“We’re very simple people at Apple. We focus on making the world’s best products and enriching people’s lives.” – Said CEO of Apple Tim Cook
Global Market Comments
August 2, 2019
(DON’T MISS THE AUGUST 7 GLOBAL STRATEGY WEBINAR),
(REPORT FROM THE WORLD)
I beat Phileas Fogg by 55 days, who needed 88 days to complete his trip around the world to settle a gentleman’s bet. But then he had to rely on elephants, sailing ships, and steam engines to complete his epic voyage, or at least the one imagined by Jules Verne.
I actually took a much longer route, using a mix of Boeings and Airbuses to fly 80 hours over 40,000 miles on 18 flights through 12 countries in only 33 days. Incredibly, our baggage made it all the way, rather than see its contents sold on the black markets of Manila, New Delhi, or Cairo.
It was a trip around the world for the ages, made even more challenging by dragging 13 and 15 year old girls along with me. I have always considered my most valuable asset to be the trips I took to Europe, Africa, and Asia in 1968. The comparisons I can make today some 51 years later are nothing less than awe-inspiring. I wanted to give the same gift to them.
It began with a 12 ½ hour flight from San Francisco to Auckland, New Zealand. Straight out of the airport, I rented a left-hand drive Land Rover and drove three hours to high in the steam-covered mountains of Rarotonga where we were dinner guests of a Maori tribe. To earn my dinner of pork and vegetables cooked underground, I had to dance the haka, a Maori war dance.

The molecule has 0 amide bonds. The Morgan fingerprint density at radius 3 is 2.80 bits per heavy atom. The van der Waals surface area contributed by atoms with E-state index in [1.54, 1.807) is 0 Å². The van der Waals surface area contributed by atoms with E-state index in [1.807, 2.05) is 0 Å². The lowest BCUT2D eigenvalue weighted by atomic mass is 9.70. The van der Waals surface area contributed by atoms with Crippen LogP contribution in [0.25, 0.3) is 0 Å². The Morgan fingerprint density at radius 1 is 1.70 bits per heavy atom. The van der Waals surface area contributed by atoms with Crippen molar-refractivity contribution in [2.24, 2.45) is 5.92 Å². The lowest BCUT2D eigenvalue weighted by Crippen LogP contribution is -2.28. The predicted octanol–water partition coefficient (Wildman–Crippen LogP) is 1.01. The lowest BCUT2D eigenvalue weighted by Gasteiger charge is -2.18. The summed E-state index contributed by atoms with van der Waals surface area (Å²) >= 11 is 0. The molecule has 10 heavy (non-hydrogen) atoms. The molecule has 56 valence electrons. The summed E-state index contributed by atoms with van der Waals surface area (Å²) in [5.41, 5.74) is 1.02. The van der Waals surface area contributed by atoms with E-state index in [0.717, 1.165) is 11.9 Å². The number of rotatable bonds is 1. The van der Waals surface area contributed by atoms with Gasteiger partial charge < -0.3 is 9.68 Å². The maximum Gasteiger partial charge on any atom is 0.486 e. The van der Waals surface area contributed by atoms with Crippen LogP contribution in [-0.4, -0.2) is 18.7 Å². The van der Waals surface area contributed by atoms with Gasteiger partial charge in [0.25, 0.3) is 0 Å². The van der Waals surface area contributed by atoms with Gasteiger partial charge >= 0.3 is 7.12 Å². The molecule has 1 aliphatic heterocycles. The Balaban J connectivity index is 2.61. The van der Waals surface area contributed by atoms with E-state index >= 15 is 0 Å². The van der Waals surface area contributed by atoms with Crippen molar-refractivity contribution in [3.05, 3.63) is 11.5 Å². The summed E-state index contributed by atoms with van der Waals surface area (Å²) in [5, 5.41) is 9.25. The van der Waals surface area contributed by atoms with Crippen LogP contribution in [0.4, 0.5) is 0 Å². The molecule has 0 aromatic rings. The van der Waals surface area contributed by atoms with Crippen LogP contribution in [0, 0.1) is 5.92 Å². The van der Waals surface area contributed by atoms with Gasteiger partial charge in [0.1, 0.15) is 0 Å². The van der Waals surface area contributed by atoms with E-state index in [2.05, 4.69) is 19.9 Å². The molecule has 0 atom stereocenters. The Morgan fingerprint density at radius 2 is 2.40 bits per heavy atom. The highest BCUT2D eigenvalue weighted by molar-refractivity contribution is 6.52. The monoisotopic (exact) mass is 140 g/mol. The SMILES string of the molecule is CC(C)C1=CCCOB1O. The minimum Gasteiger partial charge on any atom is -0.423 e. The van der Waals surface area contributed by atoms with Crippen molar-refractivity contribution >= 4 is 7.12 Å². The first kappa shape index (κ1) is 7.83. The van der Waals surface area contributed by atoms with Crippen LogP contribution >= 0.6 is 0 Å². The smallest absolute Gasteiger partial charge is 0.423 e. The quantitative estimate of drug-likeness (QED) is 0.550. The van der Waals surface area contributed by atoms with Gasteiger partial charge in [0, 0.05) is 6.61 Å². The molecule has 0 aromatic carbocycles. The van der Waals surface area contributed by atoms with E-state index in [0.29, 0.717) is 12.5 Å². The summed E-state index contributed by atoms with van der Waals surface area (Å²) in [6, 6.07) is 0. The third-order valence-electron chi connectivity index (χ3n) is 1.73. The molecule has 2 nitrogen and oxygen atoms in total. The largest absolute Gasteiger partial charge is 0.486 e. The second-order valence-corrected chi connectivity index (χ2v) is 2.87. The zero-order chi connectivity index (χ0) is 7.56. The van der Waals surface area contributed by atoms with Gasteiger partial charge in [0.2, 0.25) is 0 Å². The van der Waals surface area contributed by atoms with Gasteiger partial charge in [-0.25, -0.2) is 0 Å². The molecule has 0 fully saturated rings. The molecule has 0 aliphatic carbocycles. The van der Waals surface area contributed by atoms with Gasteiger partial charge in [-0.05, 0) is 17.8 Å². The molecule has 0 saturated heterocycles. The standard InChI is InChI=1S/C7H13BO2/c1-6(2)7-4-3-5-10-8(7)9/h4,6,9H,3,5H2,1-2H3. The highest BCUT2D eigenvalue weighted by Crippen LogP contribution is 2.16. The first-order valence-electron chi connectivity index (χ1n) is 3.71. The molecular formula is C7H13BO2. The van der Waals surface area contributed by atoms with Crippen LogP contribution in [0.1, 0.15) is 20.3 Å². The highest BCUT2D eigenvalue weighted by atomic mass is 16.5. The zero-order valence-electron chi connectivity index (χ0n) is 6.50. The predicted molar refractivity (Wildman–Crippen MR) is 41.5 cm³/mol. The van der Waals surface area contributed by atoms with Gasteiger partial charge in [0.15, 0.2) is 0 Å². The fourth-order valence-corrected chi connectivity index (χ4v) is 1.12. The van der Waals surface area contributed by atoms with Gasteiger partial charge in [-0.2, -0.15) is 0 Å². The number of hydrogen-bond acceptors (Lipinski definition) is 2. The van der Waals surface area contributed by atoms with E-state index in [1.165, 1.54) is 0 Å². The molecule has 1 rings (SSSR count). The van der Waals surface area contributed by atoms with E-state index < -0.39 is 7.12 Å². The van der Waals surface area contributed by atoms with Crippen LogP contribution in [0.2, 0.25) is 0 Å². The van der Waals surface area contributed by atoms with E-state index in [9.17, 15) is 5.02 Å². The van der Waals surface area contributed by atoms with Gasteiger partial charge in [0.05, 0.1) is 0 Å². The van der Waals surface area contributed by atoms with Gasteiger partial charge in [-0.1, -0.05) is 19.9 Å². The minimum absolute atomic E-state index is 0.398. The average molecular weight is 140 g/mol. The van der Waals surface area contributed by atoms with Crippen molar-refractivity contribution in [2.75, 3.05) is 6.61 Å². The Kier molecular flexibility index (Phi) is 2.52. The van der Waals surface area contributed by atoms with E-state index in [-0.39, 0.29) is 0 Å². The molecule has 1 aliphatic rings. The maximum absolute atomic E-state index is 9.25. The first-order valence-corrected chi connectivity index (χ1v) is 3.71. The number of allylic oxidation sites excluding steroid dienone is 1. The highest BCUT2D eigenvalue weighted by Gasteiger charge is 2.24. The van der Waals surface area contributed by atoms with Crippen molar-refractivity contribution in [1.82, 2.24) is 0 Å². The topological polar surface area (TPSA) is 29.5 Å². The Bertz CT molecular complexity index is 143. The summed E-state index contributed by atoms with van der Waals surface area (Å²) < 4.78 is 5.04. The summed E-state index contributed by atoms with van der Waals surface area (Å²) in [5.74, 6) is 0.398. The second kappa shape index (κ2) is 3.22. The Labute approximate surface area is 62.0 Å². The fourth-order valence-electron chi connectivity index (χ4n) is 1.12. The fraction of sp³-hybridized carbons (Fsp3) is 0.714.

Of course, with kids in tow, a natural stop was the Hobbit Village of Hobbiton 1½ hours outside of Auckland. I figured the owners of the idyllic sheep farm were earning at least $25 million a year showing tourists the movie set.
In all, I put 1,000 miles on the car in four days, even crossing New Zealand’s highest mountain range on a dirt road. The thick forests were so primeval, my daughter expected to see a dinosaur around the next curve. We reached our southernmost point at Mt. Ruapehu, a volcano used as the inspiration for Mt. Doom in Peter Jackson’s Lord of the Rings.
The Real Mount Doom
The focus of the Australia leg were ten strategy lectures which I presented around the country. I was mobbed at every stop, with turnout double what I expected. The Mad Hedge Fund Trader and the Mad Hedge Technology Letter picked up 100 new subscribers in the Land Down Under in five days. Maybe it was something I said?
My kids’ only requirements were to feed kangaroos and koala bears, which we duly accomplished on a freezing cold morning outside Melbourne. We also managed to squeeze in a tour of the incredible Sydney Opera house in between lectures.
I hosted five Mad Hedge Global Strategy Luncheons for existing customers in five days. The highlight was in Perth, where eight professional traders and I enjoyed a raucous, drunken meal. They had all done well off my advice, so I was popular to say the least. Someone picked up the tab without me even noticing.
After that, it was a brief ten-hour flight to Manila, Philippines with a brief changeover in Hong Kong, where massive protest demonstrations were underway. Ever the history buff, I booked myself into General Douglas MacArthur’s suite at the historic Manila Hotel. The last time I was there, I interviewed president Ferdinand Marcos and his lovely wife Imelda. After a lunch with my enthusiastic Philippine staff, I was on my way to the airport.